Another defendant, Marin General Hospital, has agreed to implement the same changes to its procedures for billing anesthesia services. Marin General Hospital was a member of Sutter Health during the period of the misconduct alleged by the complaint. In 2010, Marin General Hospital became an independent hospital. The settlement also includes defendants MultiPlan (Multiplan) and Private Healthcare Systems (PHCS), whose provider contracts with Sutter included Sutter’s audit policy that allegedly unduly restricted payers’ ability to challenge Sutter’s charges. In addition to paying $925,000, MultiPlan and PHCS agreed to continue to provide notifications to payers about their audit rights.
Supplemental Benefit for Self Funded Plans
EmployerDirect now offers SurgeryPlus. The supplemental healthcare benefit reduces the costs of planned medical procedures by 30% to 50% through bundled case rates at high-quality providers. SurgeryPlus is implemented by a personalized care coordinator team and negotiates all costs before surgery, thereby empowering patients in the decision-making process. All surgeons in the SurgeryPlus Network are board certified and meet strict selection criteria. Covered procedures are mostly elective and include orthopedic, spine, cardiovascular, bariatric, general surgery and carpel tunnel surgeries, along with minor outpatient procedures such as colonoscopy, endoscopy, and arthroscopy. Most of the procedures are performed at specialty hospitals and surgery centers, where nurse-to-patient ratios and service is better, and exposure to patients with multiple medical issues is not present. Patients at high risk for a procedure like a heart valve repair or replacement get direct access to acute care hospital with SurgeryPlus. EmployerDirect collects data on local hospitals, physician-owned hospitals, and ambulatory surgery centers. When selecting medical centers, the company looks at quality comparison analysis at each site and each specialty For more information, visit www.edhc.com or call 512-651-5551.
Group Life/AD&D Policies & EAPs
Lincoln Financial Group has partnered with ComPsych to offer new services to its Employee Assistance Programs (EAPs) and Group Life/AD&D policies. Employers can offer help to employees through one of two Lincoln Employee Assistance Programs (EAPs): EmployeeConnect, offered at no additional cost with Lincoln’s Long Term Disability plans and EmployeeConnect Plus, offered as a premium standalone EAP program. At no additional cost to the employee, the programs deliver a wide range of services including confidential counseling and practical guidance. For more information, visit www.LincolnFinancial.com.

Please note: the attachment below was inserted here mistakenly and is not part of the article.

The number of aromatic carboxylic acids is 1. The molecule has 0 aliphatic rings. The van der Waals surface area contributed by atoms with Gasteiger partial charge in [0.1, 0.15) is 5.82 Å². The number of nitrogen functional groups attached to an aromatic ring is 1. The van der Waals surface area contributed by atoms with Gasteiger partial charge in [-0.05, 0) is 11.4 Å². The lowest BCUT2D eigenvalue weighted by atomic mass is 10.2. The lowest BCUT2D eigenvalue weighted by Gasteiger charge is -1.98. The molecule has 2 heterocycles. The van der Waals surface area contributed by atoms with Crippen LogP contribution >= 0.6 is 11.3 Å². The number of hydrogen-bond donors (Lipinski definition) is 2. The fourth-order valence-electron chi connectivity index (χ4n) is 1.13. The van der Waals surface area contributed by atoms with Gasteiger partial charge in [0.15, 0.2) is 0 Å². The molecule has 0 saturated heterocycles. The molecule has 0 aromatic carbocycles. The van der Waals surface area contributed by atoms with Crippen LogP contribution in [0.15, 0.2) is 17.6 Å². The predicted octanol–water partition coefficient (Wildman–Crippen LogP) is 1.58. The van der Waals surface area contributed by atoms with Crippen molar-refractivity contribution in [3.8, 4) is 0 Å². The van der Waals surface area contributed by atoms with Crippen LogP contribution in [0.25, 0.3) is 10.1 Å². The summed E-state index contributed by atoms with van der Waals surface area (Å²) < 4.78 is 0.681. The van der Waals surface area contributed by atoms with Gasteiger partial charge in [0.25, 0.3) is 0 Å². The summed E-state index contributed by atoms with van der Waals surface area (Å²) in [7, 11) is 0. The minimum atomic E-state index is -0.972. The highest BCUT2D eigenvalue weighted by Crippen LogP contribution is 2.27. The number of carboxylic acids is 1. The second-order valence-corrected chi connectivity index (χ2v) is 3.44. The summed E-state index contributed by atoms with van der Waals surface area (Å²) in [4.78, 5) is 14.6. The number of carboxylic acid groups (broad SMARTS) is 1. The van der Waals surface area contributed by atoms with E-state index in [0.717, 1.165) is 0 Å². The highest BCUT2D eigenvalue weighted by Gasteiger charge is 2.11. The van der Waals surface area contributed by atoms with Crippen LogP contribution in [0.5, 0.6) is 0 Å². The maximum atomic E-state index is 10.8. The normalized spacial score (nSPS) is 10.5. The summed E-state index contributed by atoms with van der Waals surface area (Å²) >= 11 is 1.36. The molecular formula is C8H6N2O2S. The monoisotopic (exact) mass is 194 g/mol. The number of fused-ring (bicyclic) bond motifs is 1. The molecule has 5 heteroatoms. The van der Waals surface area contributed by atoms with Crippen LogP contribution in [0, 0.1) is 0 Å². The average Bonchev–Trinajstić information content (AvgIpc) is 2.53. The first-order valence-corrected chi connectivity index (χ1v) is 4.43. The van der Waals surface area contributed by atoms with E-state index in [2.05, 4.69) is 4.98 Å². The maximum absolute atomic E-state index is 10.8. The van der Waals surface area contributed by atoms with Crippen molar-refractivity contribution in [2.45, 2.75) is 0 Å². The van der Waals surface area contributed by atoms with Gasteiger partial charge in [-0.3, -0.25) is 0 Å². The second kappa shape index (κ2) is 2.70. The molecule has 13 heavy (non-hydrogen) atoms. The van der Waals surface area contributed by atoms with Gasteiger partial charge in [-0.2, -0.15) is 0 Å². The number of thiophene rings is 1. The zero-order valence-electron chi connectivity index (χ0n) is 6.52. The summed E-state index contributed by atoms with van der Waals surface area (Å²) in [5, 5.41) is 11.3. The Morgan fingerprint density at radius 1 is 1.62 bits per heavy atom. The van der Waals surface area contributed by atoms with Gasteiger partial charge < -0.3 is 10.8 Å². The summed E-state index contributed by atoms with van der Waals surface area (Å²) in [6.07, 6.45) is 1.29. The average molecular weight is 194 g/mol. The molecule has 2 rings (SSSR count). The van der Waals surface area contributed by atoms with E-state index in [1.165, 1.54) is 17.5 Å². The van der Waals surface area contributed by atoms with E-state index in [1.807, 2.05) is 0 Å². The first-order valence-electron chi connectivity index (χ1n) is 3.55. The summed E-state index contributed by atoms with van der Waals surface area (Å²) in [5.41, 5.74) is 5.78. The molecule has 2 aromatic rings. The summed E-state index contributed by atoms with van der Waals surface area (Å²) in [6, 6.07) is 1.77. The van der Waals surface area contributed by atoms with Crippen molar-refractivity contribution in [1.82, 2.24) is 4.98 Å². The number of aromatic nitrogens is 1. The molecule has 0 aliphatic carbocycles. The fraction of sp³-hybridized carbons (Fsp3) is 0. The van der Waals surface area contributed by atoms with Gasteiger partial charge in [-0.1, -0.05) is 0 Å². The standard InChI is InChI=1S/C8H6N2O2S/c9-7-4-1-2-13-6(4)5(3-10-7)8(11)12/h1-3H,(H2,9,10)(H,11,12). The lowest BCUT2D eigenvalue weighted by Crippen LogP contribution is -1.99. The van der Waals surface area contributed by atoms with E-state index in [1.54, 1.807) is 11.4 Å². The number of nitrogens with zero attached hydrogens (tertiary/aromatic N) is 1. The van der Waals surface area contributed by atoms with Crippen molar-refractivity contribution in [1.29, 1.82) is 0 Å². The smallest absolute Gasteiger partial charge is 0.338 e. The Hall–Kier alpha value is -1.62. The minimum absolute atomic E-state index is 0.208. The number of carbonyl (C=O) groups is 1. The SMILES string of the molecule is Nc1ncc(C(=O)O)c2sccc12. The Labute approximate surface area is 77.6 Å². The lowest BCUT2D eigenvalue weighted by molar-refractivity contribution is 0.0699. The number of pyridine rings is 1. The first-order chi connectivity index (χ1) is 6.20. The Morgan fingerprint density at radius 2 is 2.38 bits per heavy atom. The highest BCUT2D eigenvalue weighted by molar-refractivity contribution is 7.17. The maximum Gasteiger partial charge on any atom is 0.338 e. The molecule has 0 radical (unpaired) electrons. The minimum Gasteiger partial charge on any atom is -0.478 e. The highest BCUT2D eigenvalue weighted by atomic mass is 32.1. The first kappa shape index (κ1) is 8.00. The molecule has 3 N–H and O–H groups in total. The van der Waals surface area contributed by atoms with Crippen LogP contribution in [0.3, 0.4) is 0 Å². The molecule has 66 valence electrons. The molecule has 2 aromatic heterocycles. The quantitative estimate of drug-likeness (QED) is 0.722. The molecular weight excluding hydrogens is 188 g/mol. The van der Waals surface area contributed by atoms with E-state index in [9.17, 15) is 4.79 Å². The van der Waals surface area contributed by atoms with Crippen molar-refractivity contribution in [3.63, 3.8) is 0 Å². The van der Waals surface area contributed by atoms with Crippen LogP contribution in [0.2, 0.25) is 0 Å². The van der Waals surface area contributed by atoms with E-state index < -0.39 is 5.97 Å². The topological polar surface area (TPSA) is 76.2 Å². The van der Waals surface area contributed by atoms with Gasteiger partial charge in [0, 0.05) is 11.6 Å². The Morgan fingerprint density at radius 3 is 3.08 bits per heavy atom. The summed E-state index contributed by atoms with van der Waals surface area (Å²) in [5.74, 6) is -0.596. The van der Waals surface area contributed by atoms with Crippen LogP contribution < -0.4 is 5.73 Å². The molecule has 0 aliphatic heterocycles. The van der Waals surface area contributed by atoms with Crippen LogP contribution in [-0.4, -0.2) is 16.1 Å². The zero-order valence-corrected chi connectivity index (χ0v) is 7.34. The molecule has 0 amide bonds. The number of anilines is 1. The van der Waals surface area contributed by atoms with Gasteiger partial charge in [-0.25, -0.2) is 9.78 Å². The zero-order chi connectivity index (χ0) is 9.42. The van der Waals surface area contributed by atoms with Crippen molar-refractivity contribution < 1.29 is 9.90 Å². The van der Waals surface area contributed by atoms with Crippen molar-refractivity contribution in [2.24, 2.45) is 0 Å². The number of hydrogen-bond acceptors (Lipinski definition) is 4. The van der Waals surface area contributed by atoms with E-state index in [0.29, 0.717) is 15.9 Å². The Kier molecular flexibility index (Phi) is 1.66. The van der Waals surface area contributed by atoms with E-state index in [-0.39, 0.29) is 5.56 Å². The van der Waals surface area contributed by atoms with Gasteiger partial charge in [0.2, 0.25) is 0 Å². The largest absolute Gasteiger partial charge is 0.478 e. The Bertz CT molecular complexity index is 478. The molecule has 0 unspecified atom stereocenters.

Enhanced HSA Option
Employer groups that sign up for an HSA Bank program can now add the Tango Health solution. Tango’s software offers simple and convenient online and mobile tools, including patented features. Employees can now combine the many benefits and features of their HSA Bank savings account with Tango’s solutions in an integrated, seamless manner. Employees access these features through www.hsabank.com.
Private Exchange Marketplace For Large Groups
United Benefit Advisors (UBA) launched Benefits Passport, a private insurance exchange marketplace available through The Wilson Agency, LLC. Based on a defined contribution model, Benefits Passport will serve large group employers (more than 50 employees) and provide services, such as online enrollment, an employee contact center, accounting, payroll deduction reporting, and billing. Benefits Passport is an open source program that can support all major insurance carriers as well as any carrier with a standard data feed. It is designed to help employers reduce costs, increase efficiency, simplify administration, and provide value to employees in the face of health care reform. The online exchange was set to open Nov. 1, 2013 for coverage to start Jan. 1, 2014. Benefit offerings include major medical and pharmacy, as well as ancillary (or voluntary) benefits such as dental, vision, life, disability, and critical illness. Wellness programs will also be available and customer care support is provided for all participants. For more information, visits www.UBAbenefits.com.
The Type of Stress That Most Affects Job Performance
Stress at work contributes more to poor job performance than does stress at home or financial worries, according to a study by the Integrated Benefits Institute (IBI). Employees measured their job performance based on how often they were not careful, had difficulty concentrating, got less done compared to others, or got no work done at all.
Sixty-eight percent of employees who say they never experience stress at work, perform at or above the average. Just 41% of employees who face permanent or continual workplace stress perform at that level.
“Employers are between a rock and a hard place in dealing with workplace stress. On the one hand, the challenging economy translates into employees working longer hours and experiencing more stress at work. On the other hand, employers want a high-performing workforce,” said IBI president Thomas Parry, PhD. The study also found that healthier employees are less likely to face work-related stress, with those in excellent health least likely to be stressed out. For more information, visit www.ibiweb.org.